Do You Know Who's Driving You?
Ride sharing has become increasingly popular in recent years, as it is often a fast and less expensive alternative to the standard taxi cab. While the convenience of a ride share can be very appealing, have you ever stopped to wonder who is behind the wheel of the vehicle? What measures have been taken to determine your driver is capable of keeping you safe?
There has been some negative press relating to ride sharing corporations and their background screening processes, or lack thereof. While the more popular companies do conduct a preemployment background check, it’s time to look deeper into what those reports are obtaining on their potential drivers. Is it enough?
Let’s start with fingerprinting. Fingerprinting is not something that is widely conducted as part of a background investigation for most ride sharing companies. It’s not just criminals and suspected criminals that have their prints in the system, there’s also government officials, military personnel, and others as well. Submitting someone to be fingerprinted is an excellent way to determine that a person is who they say they are.
For a company whose purpose is to provide safe transportation to their customers, continuous monitoring of employees for criminal activity, and motor vehicle reports, is a wise decision. This can help protect organizations after they have hired an individual. The reality of the situation is that most ride sharing companies do not re-screen their employees after they are hired. Commercial Investigation’s vigilant services are post-hire screening solutions that monitor employees continuously, and give notification to any new criminal records or changes to existing records. This is important for ride sharing companies as their employees are constantly on the road where accidents, tickets, and other driving or criminal activity can occur.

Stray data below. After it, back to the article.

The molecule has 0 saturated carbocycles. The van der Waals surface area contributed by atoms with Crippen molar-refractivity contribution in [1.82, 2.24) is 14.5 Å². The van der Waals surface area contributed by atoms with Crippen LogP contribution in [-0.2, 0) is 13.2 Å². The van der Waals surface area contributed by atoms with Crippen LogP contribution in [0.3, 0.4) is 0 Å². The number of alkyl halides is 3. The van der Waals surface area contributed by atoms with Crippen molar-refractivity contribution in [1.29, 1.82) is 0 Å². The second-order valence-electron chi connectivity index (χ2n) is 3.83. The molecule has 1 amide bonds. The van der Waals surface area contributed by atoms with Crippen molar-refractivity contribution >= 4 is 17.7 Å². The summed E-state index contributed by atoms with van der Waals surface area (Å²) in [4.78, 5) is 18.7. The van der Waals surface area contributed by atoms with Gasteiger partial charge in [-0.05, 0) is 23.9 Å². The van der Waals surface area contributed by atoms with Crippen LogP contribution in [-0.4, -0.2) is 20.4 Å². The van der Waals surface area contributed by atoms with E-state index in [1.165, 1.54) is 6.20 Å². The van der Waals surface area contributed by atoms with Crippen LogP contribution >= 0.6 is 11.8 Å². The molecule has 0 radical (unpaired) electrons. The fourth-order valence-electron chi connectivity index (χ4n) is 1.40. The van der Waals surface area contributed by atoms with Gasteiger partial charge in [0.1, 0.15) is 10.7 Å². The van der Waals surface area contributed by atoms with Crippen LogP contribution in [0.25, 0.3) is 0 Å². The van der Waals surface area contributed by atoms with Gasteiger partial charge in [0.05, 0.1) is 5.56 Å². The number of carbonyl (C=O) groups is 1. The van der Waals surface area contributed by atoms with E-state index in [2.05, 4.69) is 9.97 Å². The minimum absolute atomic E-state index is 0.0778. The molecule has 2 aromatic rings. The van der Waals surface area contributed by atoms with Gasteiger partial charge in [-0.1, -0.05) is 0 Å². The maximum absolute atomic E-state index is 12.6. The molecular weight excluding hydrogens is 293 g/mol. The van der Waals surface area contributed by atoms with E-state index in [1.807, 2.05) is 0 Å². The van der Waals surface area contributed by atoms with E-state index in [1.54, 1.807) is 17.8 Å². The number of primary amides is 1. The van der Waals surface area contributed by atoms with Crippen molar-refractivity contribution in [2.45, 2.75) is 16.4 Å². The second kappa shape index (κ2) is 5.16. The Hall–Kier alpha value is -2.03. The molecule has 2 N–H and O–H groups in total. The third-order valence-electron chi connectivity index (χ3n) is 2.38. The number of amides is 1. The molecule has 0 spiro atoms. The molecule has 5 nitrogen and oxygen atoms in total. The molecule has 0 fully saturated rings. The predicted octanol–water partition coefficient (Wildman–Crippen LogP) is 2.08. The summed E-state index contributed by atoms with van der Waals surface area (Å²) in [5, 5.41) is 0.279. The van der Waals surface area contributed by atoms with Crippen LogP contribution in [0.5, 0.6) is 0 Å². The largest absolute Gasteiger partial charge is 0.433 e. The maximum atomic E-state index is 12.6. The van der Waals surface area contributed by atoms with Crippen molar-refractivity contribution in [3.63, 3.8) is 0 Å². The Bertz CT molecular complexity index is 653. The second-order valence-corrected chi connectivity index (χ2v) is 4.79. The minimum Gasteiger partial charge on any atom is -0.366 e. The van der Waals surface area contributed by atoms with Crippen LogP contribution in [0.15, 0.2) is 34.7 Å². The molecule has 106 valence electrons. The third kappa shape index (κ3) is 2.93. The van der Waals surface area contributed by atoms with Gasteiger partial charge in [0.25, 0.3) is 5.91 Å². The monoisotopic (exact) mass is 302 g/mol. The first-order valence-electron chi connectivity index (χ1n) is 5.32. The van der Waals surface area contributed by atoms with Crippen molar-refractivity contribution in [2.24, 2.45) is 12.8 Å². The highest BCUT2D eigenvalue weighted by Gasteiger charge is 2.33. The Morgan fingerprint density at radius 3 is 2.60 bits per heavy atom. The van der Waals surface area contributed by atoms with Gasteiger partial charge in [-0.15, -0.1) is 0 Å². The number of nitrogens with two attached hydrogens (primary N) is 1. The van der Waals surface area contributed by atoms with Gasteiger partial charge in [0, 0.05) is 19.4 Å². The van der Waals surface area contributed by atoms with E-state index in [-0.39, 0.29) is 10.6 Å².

A review of records for a major ride sharing company in Colorado found that dozens of their drivers had felony convictions, major moving violations, and interlocked driver’s licenses. In Massachusetts, another review found that 51 ride sharing drivers were registered sex offenders. Additionally, around 8,000 drivers were found to have failed background checks required by the state for taxi and other delivery services. Something to note is that most of these ride sharing companies only utilize the national sex offender registry, which pulls information from each individual state’s sex offender registry. While that might seem like an effective and time saving method, it is not the best technique when it comes to checking sex offender status. In some states, such as Massachusetts and New York, sex offender registry websites only have access to certain levels of sex offenders. They could be passing someone as 'not registered' because they were convicted of a level that is not reported at the national level or on the state's website.
An answer to many of the problems with ride sharing could be expanding the depth of background investigation being conducted. Commercial Investigations strives to be very thorough, and specializes in detailed investigations using human intervention by trained investigators.